As Microsoft has attempted to hasten the rate at which its enterprise customers for SharePoint server, on-premises, adopt its flavorful Office 365 cloud, SaaS offer, members of its partner community have vocalized concerns. One prominent component of this adoption campaign, in particular, has come to serve (in my opinion) as a barometer built to measure the health of the partner community. The component is the SharePoint 2013 App Model and the notion of “SharePoint customizations”.
I recently wrote several posts to this blog on topics related to the App Model. There is a lot of recently published technical content on this component on no less an authoritative technical resource than Microsoft’s own Channel 9 video website, which is part of the MSDN effort. The notion of “SharePoint customizations” and, specifically, the advisability of proceeding on them, is directly addressed in a set of 5.5 hours of video training titled Transform SharePoint Customizations to SharePoint App Model. This set is led by two Microsoft Senior Program Managers: Scott Walker and Vesa Juvonen.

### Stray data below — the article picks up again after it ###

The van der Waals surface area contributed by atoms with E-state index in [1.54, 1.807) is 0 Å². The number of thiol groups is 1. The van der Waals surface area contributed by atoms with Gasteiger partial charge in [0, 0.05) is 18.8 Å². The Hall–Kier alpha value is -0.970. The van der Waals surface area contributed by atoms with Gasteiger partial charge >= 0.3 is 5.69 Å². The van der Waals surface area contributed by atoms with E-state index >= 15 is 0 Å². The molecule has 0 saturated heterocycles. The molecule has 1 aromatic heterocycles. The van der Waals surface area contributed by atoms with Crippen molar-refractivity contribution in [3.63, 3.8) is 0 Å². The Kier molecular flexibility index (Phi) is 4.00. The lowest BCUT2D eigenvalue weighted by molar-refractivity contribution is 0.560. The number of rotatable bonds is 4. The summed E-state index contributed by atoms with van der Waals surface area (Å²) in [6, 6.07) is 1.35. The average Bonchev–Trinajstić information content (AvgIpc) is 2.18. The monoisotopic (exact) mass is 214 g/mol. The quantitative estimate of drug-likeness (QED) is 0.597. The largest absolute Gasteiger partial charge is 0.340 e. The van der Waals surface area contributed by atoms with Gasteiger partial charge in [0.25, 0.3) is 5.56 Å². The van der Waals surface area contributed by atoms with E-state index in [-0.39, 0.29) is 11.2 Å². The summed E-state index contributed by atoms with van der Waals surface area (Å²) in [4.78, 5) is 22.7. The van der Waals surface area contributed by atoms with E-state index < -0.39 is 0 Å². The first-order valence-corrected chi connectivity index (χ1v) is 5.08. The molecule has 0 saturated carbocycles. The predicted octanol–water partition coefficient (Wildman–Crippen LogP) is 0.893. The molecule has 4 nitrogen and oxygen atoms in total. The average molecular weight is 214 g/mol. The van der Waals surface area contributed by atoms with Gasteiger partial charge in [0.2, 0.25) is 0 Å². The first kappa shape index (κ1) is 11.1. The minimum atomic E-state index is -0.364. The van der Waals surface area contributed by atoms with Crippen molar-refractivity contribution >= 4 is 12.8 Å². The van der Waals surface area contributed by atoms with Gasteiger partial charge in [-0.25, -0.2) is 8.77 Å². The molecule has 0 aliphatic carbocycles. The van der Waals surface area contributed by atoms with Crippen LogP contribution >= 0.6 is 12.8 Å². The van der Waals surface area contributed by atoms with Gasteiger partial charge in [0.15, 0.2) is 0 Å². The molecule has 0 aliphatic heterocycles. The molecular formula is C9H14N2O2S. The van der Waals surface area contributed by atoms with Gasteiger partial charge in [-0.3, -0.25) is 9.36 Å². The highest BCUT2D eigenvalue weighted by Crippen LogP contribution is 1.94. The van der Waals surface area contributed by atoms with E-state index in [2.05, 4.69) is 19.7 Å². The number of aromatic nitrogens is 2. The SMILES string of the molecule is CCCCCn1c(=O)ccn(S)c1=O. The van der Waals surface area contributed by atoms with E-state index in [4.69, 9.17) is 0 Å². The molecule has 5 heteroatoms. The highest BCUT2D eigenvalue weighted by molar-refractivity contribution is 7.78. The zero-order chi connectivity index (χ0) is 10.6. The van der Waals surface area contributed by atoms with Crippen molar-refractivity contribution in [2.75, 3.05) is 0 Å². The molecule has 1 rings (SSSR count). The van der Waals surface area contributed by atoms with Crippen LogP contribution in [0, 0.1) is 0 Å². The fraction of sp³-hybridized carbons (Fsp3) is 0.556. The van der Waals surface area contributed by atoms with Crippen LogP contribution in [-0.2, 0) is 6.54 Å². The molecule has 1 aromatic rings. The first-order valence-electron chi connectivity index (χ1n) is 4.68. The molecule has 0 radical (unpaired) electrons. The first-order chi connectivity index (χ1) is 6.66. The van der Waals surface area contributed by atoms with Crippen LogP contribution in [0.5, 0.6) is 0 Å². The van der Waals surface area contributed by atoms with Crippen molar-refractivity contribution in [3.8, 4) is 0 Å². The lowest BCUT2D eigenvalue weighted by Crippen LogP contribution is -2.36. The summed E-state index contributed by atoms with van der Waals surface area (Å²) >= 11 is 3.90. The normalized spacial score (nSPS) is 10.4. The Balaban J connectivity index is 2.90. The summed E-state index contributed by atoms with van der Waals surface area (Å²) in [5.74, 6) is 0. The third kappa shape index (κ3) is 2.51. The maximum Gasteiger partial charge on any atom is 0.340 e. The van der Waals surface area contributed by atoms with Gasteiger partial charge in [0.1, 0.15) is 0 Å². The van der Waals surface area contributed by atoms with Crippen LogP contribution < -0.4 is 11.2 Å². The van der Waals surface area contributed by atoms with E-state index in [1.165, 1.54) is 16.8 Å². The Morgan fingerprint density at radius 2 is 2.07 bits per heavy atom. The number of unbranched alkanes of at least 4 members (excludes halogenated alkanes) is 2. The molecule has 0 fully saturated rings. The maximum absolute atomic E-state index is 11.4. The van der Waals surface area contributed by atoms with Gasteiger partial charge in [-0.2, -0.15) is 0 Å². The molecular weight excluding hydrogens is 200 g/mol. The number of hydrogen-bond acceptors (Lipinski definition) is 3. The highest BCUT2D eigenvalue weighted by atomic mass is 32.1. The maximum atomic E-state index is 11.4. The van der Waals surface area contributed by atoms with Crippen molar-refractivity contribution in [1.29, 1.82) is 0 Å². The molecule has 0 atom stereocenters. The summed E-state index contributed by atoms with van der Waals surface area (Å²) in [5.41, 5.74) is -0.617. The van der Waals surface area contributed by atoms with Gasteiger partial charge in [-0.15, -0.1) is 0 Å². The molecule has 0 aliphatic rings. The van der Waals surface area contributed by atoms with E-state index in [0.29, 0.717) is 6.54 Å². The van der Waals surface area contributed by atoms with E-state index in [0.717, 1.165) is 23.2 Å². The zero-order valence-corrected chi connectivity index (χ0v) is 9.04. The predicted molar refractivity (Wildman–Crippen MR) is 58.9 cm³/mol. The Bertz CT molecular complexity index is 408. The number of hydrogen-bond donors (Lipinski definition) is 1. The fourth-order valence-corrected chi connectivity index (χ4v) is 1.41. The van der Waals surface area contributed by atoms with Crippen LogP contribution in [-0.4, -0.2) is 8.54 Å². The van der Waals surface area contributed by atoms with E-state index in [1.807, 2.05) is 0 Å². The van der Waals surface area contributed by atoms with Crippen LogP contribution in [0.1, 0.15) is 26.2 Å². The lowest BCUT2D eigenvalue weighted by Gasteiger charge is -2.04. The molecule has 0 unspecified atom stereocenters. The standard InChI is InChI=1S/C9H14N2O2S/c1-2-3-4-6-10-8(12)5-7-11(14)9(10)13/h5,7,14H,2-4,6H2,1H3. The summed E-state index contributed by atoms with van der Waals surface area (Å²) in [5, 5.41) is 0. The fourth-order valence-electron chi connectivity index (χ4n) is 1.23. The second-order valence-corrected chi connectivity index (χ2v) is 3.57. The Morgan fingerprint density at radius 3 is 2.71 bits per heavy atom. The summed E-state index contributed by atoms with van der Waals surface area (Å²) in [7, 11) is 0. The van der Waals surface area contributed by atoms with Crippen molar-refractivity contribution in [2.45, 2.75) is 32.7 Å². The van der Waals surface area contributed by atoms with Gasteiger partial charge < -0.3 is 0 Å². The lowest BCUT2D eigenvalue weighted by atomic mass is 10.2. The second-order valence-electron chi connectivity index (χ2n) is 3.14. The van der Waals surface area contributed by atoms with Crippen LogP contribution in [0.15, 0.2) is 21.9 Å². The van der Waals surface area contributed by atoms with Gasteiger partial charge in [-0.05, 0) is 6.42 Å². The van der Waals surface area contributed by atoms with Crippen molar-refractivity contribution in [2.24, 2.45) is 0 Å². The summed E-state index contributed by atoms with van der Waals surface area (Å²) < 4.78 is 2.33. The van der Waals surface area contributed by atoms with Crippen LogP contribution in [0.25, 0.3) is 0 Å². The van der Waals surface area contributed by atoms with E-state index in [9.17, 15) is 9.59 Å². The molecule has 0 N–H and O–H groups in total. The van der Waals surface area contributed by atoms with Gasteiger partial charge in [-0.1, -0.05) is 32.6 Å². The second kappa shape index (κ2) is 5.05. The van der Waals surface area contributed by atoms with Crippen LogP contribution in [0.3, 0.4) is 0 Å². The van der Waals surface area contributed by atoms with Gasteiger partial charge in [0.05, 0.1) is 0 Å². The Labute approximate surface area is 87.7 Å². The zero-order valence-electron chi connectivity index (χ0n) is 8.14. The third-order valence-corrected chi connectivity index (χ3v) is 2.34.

In addition, a pair of 1 hour video tutorials have just now been published, once again on Channel 9, on a related topic. This set is led by Scot Hillier, an Office 365 MVP and presents some popular apps from the Office store to an intended audience of developers.
But just today, Tuesday, January 13, 2015, CMSWire published an article, seemingly in direct response to all of this effort, from a spokesman from the Channel community. The article is titled Don’t be afraid of SharePoint customizations. Reading this article one can not help but notice how Microsoft’s adoption effort may have had a dramatic, and, perhaps unfortunate negative impact on a partner ecosystem used to thriving on requirements to customize SharePoint.
There are a lot of positive points in Conroy’s article. These points are emblematic, perhaps, of some features of SharePoint server, as a product, which have now become less than valuable for where it appears Microsoft would like to take the offer. In turn, Microsoft’s rationale for re-routing the product into a more favorable position for continued mutual benefit between itself, as vendor, and its customer base and the channel it has built up to support it, at a certain level, makes a lot of sense.
But, bottom line, the appearance of all of this content on related topics should be a signal to someone at Microsoft of more work to be done, to assuage concerns and ensure better progress to a goal promising satisfaction to all parties, including partners and their enterprise customers who have a legitimate need for on-premises customizations. It would be good to see some “solidarity”, between all of these groups, at least for the foreseeable future.
©2015, Ira Michael Blonder & Rehmani Consulting, Inc. All Rights Reserved